In March 1969, following failed negotiations and the islanders' expulsion of a British minister, 315 British paratroopers landed to restore order (and stationed London Metropolitan Police to patrol the streets) but also eventually allowed the withdrawal of Anguilla from the federation. Today, this eel-shaped island (whose name sounds close to the French and Spanish words for eel) is yet another wealthy high-end resort very popular with Germans. Here I was, merely a week plus from the 40th anniversary of the Anguilla Revolution, the local paper has a photo of Mr James Ronald Webster, described by the paper as "Revolutionary Leader, First Chief Minister and Father of the Nation".


There was nothing much to do here. The island was flat, small and most unremarkable. Even names of the island's places weren't too impressive – most notably, Blowing Point where I arrived by ferry from St Martin, and The Valley, the island's capital which looks slightly bigger than a huge highway rest-stop with not more than twenty smallish buildings. Most of my time in The Valley was at the Post Office's philatelic bureau, whose staff was busy searching for stamps I selected from their display panel – most of what I selected wasn't available and they had to go through their dusty cupboards for them. Nevertheless, the Anguillans were a friendly people. I passed by the Parliament, which was in session, and a well-dressed man in suits, possibly a local politician, who had just walked out of the chambers for a puff, enquired where I was from. I said Singapore, and he said, "China is a long way away." I think some geography lessons should be provided. But perhaps sequel three of the Pirates of the Caribbean where Singapore was featured as Pirate Chow's pirate den may provide some clue, or more likely, more confusion.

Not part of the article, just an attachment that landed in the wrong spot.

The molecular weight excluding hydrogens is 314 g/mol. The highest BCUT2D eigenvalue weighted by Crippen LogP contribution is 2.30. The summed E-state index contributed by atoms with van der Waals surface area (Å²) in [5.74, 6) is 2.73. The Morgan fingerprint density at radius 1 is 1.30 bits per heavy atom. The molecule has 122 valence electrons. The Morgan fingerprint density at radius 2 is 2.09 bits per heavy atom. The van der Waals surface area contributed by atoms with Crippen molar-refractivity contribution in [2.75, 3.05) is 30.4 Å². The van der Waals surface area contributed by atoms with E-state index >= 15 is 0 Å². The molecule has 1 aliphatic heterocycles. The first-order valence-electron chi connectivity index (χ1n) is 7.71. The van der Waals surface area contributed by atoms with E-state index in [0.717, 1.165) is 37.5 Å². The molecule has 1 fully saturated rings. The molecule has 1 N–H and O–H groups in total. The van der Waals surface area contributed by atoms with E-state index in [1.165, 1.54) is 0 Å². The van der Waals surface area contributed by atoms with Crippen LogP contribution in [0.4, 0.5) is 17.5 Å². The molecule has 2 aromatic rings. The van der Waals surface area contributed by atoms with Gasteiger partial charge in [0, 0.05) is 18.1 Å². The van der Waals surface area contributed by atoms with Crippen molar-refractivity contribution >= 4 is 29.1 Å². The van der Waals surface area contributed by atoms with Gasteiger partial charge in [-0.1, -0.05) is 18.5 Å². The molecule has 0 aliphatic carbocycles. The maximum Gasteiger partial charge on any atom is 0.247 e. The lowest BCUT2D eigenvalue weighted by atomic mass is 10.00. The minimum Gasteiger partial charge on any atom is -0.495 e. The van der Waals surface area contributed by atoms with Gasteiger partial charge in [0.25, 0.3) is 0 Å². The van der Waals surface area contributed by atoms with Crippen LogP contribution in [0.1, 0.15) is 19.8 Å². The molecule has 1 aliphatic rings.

It's day five of my Caribbean adventure. I'm ready to set off for Sint Maarten airport, and fly again, this time to the (once again) tiny nation of St Kitts and Nevis. From there, I would go on to Antigua and Montserrat, before heading to New York for transit to London.




Wee Cheng